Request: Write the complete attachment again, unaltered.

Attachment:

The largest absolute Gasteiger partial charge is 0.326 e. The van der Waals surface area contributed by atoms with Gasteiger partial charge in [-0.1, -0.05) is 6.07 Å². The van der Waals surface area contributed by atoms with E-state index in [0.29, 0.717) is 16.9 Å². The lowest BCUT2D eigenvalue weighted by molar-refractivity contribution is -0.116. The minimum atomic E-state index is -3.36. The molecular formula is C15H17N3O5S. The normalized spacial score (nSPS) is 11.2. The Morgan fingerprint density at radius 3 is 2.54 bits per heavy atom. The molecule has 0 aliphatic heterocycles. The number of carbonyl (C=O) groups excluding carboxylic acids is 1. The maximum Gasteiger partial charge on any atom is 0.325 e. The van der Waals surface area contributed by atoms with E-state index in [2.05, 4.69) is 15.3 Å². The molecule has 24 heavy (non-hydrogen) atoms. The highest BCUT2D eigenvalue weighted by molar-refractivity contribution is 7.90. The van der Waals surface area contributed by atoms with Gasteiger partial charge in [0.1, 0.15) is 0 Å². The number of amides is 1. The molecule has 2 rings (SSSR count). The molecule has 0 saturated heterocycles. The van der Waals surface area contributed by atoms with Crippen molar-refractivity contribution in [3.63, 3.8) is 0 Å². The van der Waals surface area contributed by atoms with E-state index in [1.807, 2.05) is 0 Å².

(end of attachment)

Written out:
The largest absolute Gasteiger partial charge is 0.326 e. The van der Waals surface area contributed by atoms with Gasteiger partial charge in [-0.1, -0.05) is 6.07 Å². The van der Waals surface area contributed by atoms with E-state index in [0.29, 0.717) is 16.9 Å². The lowest BCUT2D eigenvalue weighted by molar-refractivity contribution is -0.116. The minimum atomic E-state index is -3.36. The molecular formula is C15H17N3O5S. The normalized spacial score (nSPS) is 11.2. The Morgan fingerprint density at radius 3 is 2.54 bits per heavy atom. The molecule has 0 aliphatic heterocycles. The number of carbonyl (C=O) groups excluding carboxylic acids is 1. The maximum Gasteiger partial charge on any atom is 0.325 e. The van der Waals surface area contributed by atoms with E-state index in [2.05, 4.69) is 15.3 Å². The molecule has 24 heavy (non-hydrogen) atoms. The highest BCUT2D eigenvalue weighted by molar-refractivity contribution is 7.90. The van der Waals surface area contributed by atoms with Gasteiger partial charge in [0.1, 0.15) is 0 Å². The number of amides is 1. The molecule has 2 rings (SSSR count). The molecule has 0 saturated heterocycles. The van der Waals surface area contributed by atoms with Crippen molar-refractivity contribution in [3.63, 3.8) is 0 Å². The van der Waals surface area contributed by atoms with E-state index in [1.807, 2.05) is 0 Å².